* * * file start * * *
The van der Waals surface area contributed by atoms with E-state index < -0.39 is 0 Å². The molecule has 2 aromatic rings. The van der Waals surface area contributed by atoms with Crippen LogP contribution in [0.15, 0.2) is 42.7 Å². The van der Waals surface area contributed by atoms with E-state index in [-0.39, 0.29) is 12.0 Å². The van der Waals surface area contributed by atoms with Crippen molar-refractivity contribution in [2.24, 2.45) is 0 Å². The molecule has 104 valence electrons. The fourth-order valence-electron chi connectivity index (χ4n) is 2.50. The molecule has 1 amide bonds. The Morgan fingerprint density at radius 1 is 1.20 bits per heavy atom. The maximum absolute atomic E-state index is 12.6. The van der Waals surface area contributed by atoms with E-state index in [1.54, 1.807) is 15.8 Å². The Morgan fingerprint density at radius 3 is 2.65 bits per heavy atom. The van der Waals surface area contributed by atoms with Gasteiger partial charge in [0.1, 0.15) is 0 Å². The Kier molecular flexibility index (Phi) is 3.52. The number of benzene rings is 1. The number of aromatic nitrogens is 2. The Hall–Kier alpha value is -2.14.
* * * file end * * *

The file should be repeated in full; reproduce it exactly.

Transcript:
The van der Waals surface area contributed by atoms with E-state index < -0.39 is 0 Å². The molecule has 2 aromatic rings. The van der Waals surface area contributed by atoms with Crippen LogP contribution in [0.15, 0.2) is 42.7 Å². The van der Waals surface area contributed by atoms with E-state index in [-0.39, 0.29) is 12.0 Å². The van der Waals surface area contributed by atoms with Crippen molar-refractivity contribution in [2.24, 2.45) is 0 Å². The molecule has 104 valence electrons. The fourth-order valence-electron chi connectivity index (χ4n) is 2.50. The molecule has 1 amide bonds. The Morgan fingerprint density at radius 1 is 1.20 bits per heavy atom. The maximum absolute atomic E-state index is 12.6. The van der Waals surface area contributed by atoms with E-state index in [1.54, 1.807) is 15.8 Å². The Morgan fingerprint density at radius 3 is 2.65 bits per heavy atom. The van der Waals surface area contributed by atoms with Gasteiger partial charge in [0.1, 0.15) is 0 Å². The Kier molecular flexibility index (Phi) is 3.52. The number of benzene rings is 1. The number of aromatic nitrogens is 2. The Hall–Kier alpha value is -2.14.